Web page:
BERLIN (Reuters) - Juergen Mennel’s 50-year-old feet have a lot of kilometers in them — the social worker from Heilbronn estimates he has run the equivalent of more than seven times around the world.
But Mennel, a spindly man with a receding hairline, does not plan to give his feet a break after having run what he estimates to be 300,000 km (186,000 miles) over the last four decades.
He wants to mark the 2,500-year anniversary of the ancient battle of Marathon in Greece to run 2,200 km from his home in Heilbronn to Athens this autumn.
“I saw that the 2,500th anniversary was coming up and thought it would be a great athletic challenge to run from Germany to Greece,” said Mennel, who plans to cover the distance from southwest Germany to Greece in 27 days.
That’s an average of two full marathons a day. Mennel said he wants to honor his mythical forefathers with his run and create awareness about the health benefits of regular exercise.
His is one of several athletic events marking this year’s anniversary of the original marathon run, culminating in the 28th Athens Classic Marathon in October.
The myth of the marathon dates back to the Athenian soldier Pheidippides, who ran from the battlefield near Marathon to Athens in 490 B.C. carrying the news of a Greek victory over the Persians and who is said to have collapsed and died at the end of his effort.
Mennel has spent his life in long-distance running.
On the track since he was nine years old, he is a former member of the German ultramarathon national team that won silver at the World Championships over 100 km in 1990.
An exhausting daily training regimen has kept him fit enough to put his body through the stress of extreme running, Mennel says. For the last 15 years, he has started his day at 5:30 a.m. by running up to 20 km followed by a dozen more kilometers in the evening.
Even in his day job, Mennel exercises. As a social worker at a Protestant charity, he has spent over 20 years giving people with mental and physical disabilities occupational therapy — unsurprisingly, by running with them.
Mennel’s fitness is even more remarkable as he eschews modern techniques of performance and protein supplements.
“Oh dear, that powder-stuff, that’s not sports anymore,” he says. “My secret is that I remain relaxed. I eat meat for protein, and I even indulge in sweets.”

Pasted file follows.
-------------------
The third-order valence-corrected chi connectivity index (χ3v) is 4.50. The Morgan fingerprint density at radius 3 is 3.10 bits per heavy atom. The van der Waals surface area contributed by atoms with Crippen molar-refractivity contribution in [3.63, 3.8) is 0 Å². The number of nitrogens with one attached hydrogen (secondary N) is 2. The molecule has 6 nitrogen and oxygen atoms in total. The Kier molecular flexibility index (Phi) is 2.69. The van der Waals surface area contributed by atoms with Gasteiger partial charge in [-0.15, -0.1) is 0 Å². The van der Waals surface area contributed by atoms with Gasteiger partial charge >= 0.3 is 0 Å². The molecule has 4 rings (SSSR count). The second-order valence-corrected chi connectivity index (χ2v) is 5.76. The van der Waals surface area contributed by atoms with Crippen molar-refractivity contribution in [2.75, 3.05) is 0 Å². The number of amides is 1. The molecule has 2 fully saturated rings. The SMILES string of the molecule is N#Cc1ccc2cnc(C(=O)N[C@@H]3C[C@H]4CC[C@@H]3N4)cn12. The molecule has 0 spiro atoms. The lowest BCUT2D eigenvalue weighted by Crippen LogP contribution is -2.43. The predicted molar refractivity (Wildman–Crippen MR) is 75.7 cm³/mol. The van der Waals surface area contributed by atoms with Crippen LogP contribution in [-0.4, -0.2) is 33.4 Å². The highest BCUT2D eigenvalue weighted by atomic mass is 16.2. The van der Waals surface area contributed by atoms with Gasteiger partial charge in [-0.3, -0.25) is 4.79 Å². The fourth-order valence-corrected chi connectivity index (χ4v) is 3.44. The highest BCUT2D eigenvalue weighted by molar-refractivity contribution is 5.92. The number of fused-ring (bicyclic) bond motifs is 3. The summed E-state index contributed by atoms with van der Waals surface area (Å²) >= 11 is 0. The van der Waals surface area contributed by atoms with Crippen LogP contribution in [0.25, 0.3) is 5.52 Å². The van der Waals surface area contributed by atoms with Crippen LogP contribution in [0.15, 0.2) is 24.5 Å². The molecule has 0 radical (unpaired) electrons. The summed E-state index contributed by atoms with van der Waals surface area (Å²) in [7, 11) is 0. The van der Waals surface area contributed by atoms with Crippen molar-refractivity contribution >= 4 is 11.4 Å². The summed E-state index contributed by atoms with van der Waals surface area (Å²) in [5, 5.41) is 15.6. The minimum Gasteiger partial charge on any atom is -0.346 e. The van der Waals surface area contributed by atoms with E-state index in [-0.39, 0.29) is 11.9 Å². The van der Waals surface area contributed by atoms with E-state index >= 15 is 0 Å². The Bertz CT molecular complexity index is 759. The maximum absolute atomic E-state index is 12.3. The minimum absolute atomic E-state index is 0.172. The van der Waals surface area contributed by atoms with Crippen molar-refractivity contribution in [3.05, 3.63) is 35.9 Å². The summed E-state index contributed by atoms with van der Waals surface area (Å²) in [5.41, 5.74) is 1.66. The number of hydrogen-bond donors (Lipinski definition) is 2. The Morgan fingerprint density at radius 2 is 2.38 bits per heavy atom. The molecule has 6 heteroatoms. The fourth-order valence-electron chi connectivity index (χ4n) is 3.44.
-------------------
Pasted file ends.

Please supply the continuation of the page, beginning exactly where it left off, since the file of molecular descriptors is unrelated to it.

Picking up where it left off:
Health experts say it is almost impossible to take in enough calories to sustain the body on a run this long. But Mennel is not worried, saying that he is used to the extreme situations he will face.
To ward off boredom, Mennel has chosen a path through stunning natural scenery. He especially looks forward to the stretch along the Adriatic Sea, where he can also give his body a chance to recover by diving into the Mediterranean.
Other stages, though, give him more cause for concern. Greek marathon runners have warned him about the dangers posed by stray dogs in the mountains of Albania and Montenegro.
He wants to use his run to spread the message that diseases of civilization such as diabetes and Alzheimer’s can be prevented by exercise.
“My generation of over-50-year-olds gets sick all the time,” Mennel said. “These absences can be really devastating to professional productivity and to whole careers, especially in a recession. So employees and companies should incorporate sports into everyday life at the workplace.”
The awareness created is more important than the run itself, Mennel says. His itinerary includes panel discussions and meetings with health scientists, and he plans to present the scientific information gathered along the way in a ceremony in Athens upon his arrival.
Mennel is not considering hanging up his sneakers, either. After reaching Athens, he is planning to run to the World Health Organization in Geneva, Switzerland in 2011.
Does it take a certain level of insanity put his 50-year-old body through such a herculean ordeal?
“I don’t think I’m necessarily crazy,” Mennel says with a chuckle, “I’m just predestined to run.”
Editing by Steve Addison